By  Keith Orchison

13 January 2011 – From Business Spectator – A question mark hangs over the future of one of Australia’s largest power generators as we enter the new year and a new decade – and because of this there is also a query over cost-efficient east coast electricity supply.

Located in the Upper Hunter Valley near Newcastle, Macquarie Generation has been the queen bee of eastern Australian power production since emerging from the 1990s break-up of Pacific Power.

Critics of the original New South Wales restructuring have long held that it is too dominant – that Bayswater and Liddell power stations should be separate businesses.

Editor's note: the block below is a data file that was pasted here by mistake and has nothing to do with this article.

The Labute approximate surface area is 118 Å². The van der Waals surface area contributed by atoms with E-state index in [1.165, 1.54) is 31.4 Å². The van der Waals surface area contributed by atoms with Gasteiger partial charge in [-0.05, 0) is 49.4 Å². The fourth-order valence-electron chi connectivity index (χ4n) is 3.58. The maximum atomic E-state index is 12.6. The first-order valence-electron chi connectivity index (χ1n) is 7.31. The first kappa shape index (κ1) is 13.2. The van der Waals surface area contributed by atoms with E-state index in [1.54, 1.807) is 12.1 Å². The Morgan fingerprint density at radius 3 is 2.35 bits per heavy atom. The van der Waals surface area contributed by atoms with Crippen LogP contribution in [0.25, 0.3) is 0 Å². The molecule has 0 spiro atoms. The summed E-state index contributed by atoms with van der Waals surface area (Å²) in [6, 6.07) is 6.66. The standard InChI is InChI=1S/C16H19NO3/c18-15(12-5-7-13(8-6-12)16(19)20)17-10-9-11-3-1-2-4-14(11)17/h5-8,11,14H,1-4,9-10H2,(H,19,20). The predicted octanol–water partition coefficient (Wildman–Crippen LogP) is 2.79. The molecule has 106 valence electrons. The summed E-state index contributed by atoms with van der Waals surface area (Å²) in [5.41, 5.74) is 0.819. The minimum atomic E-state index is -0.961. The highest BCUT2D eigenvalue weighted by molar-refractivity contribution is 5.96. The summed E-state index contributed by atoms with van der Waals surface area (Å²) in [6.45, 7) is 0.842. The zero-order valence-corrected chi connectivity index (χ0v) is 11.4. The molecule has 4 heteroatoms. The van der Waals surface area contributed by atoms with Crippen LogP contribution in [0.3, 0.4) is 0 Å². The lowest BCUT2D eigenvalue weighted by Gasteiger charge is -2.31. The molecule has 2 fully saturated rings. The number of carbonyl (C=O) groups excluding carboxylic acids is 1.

With their combined capacity of 4,700 megawatts, Macquarie Generation is a major contributor to low-cost power supply – and to substantial greenhouse gas emissions because it uses a large part of the 30 million tonnes of black coal burned every year in NSW to produce electricity.

In a world managed by power engineers, ground would long since have been broken at Macquarie Generation’s Bayswater B site to construct two more 1,000 MW coal-burning units to sustain the state’s baseload supply well beyond 2020 and to underpin some large-scale, energy-intensive industrial development with low-priced fuel.

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